Also worth noting is the concluding section entitled “Scrutiny and the role of councillors” where the ombudsman, Michael King, lists the questions that councillors should be asking about their local authority (and, by implication, have not been asking).
As the Ombudsman Michael King puts it ” The challenging picture we see played out in the media on an almost weekly basis is very much reflected in the types and seriousness of the complaints we receive and the faults our investigations put right. Many of the issues we see appear to be driven by attempts to ration scarce resources, and we received and upheld more complaints about fees and charging this year than in previous years. While I recognise the challenging environment both commissioners and providers are operating within, any attempts to reduce costs must also properly consider the impact on the rights and dignity of people who use services, and must comply with both the letter and the spirit of the Care Act 2014″.
The Review is always worth a look. If nothing else, read the Ombudsman’s 2-page forward. Or follow the links and dig down to the league table spreadsheets – to see how any particular local authority has performed with regard to complaint-handling.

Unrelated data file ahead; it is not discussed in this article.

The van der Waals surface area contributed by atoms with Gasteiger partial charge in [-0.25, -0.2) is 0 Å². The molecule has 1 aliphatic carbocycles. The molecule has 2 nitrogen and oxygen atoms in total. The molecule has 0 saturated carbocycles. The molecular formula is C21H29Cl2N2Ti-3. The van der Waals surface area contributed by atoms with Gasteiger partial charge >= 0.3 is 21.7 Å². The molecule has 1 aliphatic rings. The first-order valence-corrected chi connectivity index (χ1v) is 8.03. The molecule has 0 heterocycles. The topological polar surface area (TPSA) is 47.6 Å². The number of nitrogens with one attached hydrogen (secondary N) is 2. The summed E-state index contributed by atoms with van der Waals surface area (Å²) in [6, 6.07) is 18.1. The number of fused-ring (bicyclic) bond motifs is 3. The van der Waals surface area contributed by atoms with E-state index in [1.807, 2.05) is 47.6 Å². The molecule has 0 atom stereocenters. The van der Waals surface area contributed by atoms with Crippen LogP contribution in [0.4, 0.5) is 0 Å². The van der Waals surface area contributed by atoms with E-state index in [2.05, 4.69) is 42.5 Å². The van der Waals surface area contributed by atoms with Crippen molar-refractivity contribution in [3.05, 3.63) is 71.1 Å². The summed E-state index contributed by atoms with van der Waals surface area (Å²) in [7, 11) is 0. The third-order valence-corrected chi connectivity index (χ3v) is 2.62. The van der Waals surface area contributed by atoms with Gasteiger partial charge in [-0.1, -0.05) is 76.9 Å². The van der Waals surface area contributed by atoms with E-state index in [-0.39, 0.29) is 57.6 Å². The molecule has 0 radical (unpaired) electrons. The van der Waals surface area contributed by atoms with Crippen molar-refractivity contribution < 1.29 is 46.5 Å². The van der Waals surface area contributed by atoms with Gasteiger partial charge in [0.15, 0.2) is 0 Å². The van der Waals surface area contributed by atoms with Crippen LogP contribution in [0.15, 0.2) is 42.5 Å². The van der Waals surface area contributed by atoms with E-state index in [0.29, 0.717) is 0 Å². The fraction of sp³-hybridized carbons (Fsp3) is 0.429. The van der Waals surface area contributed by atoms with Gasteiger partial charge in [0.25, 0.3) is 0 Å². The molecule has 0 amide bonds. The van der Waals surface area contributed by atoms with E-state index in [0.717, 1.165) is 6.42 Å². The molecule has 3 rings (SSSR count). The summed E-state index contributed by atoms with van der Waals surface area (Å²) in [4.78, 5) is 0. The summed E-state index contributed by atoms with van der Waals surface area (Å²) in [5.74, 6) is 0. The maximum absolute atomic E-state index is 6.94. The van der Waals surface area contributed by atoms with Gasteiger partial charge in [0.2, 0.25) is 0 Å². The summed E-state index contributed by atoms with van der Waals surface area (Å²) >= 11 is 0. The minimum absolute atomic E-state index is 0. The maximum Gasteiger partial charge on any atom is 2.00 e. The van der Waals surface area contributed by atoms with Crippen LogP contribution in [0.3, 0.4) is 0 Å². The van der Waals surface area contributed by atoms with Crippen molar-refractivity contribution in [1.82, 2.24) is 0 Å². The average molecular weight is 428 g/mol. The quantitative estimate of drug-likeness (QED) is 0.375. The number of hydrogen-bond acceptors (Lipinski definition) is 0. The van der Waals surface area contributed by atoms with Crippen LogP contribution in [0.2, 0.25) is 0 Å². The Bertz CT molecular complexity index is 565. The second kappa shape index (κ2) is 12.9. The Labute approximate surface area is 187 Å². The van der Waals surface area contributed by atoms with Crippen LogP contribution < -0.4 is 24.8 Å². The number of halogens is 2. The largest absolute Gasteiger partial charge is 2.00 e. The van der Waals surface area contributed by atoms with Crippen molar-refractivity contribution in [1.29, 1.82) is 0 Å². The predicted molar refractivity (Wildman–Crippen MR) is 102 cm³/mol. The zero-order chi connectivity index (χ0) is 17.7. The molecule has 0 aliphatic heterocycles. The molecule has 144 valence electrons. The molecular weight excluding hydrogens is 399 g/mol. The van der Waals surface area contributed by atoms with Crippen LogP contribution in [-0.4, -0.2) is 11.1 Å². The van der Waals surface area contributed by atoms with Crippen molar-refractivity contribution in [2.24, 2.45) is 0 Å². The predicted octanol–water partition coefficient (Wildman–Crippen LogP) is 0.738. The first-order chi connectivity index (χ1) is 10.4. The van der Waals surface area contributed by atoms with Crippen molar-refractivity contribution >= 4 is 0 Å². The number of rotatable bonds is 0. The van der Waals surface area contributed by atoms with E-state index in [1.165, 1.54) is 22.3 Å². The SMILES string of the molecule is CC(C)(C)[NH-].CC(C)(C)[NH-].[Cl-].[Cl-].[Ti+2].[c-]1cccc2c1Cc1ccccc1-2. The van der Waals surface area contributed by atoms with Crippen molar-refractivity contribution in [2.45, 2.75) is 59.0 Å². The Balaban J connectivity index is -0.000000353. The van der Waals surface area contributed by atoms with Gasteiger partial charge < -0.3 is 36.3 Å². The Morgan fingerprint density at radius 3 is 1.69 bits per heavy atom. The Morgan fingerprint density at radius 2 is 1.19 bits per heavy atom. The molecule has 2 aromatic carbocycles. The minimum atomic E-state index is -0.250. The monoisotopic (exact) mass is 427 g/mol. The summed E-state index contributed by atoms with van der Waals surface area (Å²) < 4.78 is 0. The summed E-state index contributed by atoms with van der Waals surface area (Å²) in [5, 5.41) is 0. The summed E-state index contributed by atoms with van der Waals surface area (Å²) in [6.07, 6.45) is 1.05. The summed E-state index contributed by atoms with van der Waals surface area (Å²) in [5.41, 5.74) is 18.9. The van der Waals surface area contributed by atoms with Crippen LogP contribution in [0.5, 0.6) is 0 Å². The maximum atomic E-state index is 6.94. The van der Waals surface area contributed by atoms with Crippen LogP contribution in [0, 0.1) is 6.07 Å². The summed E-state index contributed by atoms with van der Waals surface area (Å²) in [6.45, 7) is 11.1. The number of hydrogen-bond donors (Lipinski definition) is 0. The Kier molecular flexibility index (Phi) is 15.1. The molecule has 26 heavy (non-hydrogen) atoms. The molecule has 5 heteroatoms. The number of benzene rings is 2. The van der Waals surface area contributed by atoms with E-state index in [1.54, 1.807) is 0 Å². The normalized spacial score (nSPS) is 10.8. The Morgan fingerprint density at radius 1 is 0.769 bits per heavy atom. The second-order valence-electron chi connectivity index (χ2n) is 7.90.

The NAS has long highlighted the twin problems affecting the diagnosis of autism in children; the postcode lottery and long-waiting times. (As a parent, I have had personal experience of both). The ending of a postcode lottery and dramatic cuts waiting times are admirable intentions, and we wish the Caudwell International Children’s Centre (CICC) all the best in these ambitions, although we note that the project is not without controversy
In the absence of public funding, a private individual, John Caudwell, billionaire founder of Phones4U, has paid for most of the development as an act of philanthropy. In 2017, when he initially pledged £9 towards the cost of the centre, he and his charitable foundation were criticised by some for espousing and supporting too many ‘alternative and non-scientific therapies’, notably in article by The Times’ Science Correspondent.
We hope and assume that the fact that the CICC is located within Keeele University means that academic and scientific rigour will be applied to its operation. We will await developments…
This is how the CICC announced the opening on its website:
Parliament debated the petition you signed – “Prevent avoidable deaths by making autism/learning disability training mandatory”
The petition: https://petition.parliament.uk/petitions/221033
The Petitions team
UK Government and Parliament